We pride ourselves on the company culture at PHRC. All of our team members work hard to support our patients and each other. While the nature of of work is serious, laughter is often heard in our offices. Our company is set up to support a healthy work/life balance, a positive and cheerful atmosphere is part of this balance and very important to us.


We asked our therapists to comment on what it is like at PHRC. Here is what they had to say:


Training Program


“The hands on training was great because it’s rare to get that much personalized training in a new job, but I became very confident in my skills. And I love that it continues throughout the years because I can always check in with Steph and Liz or the other therapists in my office to try a new technique or tool or see if there is a better way to do something.”


The number of research articles provided to give me a solid base for how to treat and tackle pelvic pain. The hands on training was also essential and unlike any other place I have interned at.”


“The training program offers a safe environment to learn and practice with your mentor. I do not know of any other companies that offer a training program. This was important for me when I first started treating pelvic pain”


That I got a lot of personal time with different PTs and was able to observe how different people treat patients.”


Staff meetings


“Staying up to date because we are reviewing new literature, talking about what we learn, and problem solving with real cases.”


Both sharing and listening to the new cases. It is a great space to get feedback about how best to approach each patient. It is also a great space to learn about new conditions and how to treat them.”


The staff meetings help keep communication open and flowing between all 5 clinics. There is a sense of camaraderie even though we are all in different cities. The staff meetings are a great place to ask questions and for support, especially with difficult cases. The staff meetings encourage communication, support, and a sense of belonging to a great company.”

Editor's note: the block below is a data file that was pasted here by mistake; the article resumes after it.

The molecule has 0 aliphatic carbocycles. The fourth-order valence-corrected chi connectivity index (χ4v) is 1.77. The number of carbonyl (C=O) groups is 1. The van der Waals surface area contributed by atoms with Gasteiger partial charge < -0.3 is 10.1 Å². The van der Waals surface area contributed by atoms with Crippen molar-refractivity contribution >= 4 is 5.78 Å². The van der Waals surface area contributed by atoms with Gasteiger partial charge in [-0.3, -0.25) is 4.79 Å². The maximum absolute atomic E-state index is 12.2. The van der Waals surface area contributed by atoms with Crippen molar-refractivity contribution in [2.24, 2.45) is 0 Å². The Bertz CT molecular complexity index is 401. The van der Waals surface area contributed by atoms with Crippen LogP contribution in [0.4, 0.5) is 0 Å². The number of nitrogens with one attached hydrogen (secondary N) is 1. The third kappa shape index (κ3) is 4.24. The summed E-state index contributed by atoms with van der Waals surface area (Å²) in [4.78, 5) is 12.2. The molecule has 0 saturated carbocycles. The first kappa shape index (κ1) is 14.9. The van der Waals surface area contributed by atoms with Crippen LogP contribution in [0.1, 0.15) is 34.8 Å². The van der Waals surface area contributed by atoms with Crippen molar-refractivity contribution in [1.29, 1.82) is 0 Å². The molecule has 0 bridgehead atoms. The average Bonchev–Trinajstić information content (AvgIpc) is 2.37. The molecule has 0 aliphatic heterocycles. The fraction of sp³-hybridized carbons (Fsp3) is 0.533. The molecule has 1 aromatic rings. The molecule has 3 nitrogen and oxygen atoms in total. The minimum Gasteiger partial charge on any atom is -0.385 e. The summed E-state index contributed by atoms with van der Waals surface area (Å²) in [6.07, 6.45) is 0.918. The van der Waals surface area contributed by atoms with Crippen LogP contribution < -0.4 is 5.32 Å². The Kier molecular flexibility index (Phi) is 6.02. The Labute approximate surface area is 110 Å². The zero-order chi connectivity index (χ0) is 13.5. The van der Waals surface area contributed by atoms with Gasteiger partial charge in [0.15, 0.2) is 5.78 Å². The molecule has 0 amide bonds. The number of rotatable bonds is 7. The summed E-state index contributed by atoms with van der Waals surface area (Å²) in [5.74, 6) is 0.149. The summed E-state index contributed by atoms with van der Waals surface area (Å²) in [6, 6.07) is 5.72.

Being able to hear about what is going on in the office and about other people’s patients, bounce ideas etc.”


PHRC in general

“It’s a small company, so I know I am being heard. If I have a need, changes can be put in place quickly to meet it. I also get the chance to work with a very dedicated group of people. Everyone is here because they want to help patients. Who goes into pelvic PT for the glamour and fame? That being said, PHRC also gave me the connections to all the who’s who in the world of pelvic PT.”


The techniques are more effective, the approach is both patient and research based and new research is always being discussed. Also, the team approach and support from other therapists is incredible.”


Communication, support, camaraderie, journal club, staff meetings, weekly one-on-one meetings with your manager, holiday party, summer retreat, quarterly lunches, health benefits, vacation benefits, 401K, opportunity for bonuses, etc.”


The company culture is positive and everyone works together to be better both as clinicians and professionals”.


Why should a physical therapist consider working at PHRC?


For the glamour and fame and the sweet uniform shirts! OR If you want to help people pee, poo, have sex, have babies, wear underwear, and sit and if you want to break the stigma associated with pelvic issues, then PHRC will give you the training and tools to do so.”


“If you want to treat pelvic pain, this is the place to work. You will learn an immense amount about pelvic pain and get the support you need to tackle tough cases.”


“ PHRC is a great company! The minute I interviewed with Liz and Steph, I knew I wanted to work for them. I appreciate all the support I receive from everyone. We have a great team!”